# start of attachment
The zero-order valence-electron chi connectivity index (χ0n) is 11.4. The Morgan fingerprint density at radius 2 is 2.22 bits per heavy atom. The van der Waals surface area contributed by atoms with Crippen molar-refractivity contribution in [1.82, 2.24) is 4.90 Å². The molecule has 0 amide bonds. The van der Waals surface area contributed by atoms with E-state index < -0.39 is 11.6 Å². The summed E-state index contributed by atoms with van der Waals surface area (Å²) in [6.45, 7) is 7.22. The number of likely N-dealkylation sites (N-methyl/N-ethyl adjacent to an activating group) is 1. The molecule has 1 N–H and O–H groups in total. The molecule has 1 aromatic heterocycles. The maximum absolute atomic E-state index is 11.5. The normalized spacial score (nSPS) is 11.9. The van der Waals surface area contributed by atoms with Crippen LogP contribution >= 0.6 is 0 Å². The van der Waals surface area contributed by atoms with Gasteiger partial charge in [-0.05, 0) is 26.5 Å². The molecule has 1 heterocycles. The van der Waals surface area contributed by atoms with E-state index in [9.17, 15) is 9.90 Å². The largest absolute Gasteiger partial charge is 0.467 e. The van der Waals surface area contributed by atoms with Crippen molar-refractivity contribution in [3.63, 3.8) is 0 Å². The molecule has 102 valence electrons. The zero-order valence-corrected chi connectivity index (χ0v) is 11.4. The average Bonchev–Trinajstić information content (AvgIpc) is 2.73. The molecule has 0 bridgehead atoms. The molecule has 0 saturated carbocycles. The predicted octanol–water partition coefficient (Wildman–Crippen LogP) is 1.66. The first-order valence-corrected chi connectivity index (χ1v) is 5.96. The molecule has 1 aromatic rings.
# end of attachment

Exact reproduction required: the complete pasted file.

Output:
The zero-order valence-electron chi connectivity index (χ0n) is 11.4. The Morgan fingerprint density at radius 2 is 2.22 bits per heavy atom. The van der Waals surface area contributed by atoms with Crippen molar-refractivity contribution in [1.82, 2.24) is 4.90 Å². The molecule has 0 amide bonds. The van der Waals surface area contributed by atoms with E-state index < -0.39 is 11.6 Å². The summed E-state index contributed by atoms with van der Waals surface area (Å²) in [6.45, 7) is 7.22. The number of likely N-dealkylation sites (N-methyl/N-ethyl adjacent to an activating group) is 1. The molecule has 1 N–H and O–H groups in total. The molecule has 1 aromatic heterocycles. The maximum absolute atomic E-state index is 11.5. The normalized spacial score (nSPS) is 11.9. The van der Waals surface area contributed by atoms with Crippen LogP contribution >= 0.6 is 0 Å². The van der Waals surface area contributed by atoms with Gasteiger partial charge in [-0.05, 0) is 26.5 Å². The molecule has 1 heterocycles. The van der Waals surface area contributed by atoms with E-state index in [9.17, 15) is 9.90 Å². The largest absolute Gasteiger partial charge is 0.467 e. The van der Waals surface area contributed by atoms with Crippen molar-refractivity contribution in [3.63, 3.8) is 0 Å². The molecule has 102 valence electrons. The zero-order valence-corrected chi connectivity index (χ0v) is 11.4. The average Bonchev–Trinajstić information content (AvgIpc) is 2.73. The molecule has 0 bridgehead atoms. The molecule has 0 saturated carbocycles. The predicted octanol–water partition coefficient (Wildman–Crippen LogP) is 1.66. The first-order valence-corrected chi connectivity index (χ1v) is 5.96. The molecule has 1 aromatic rings.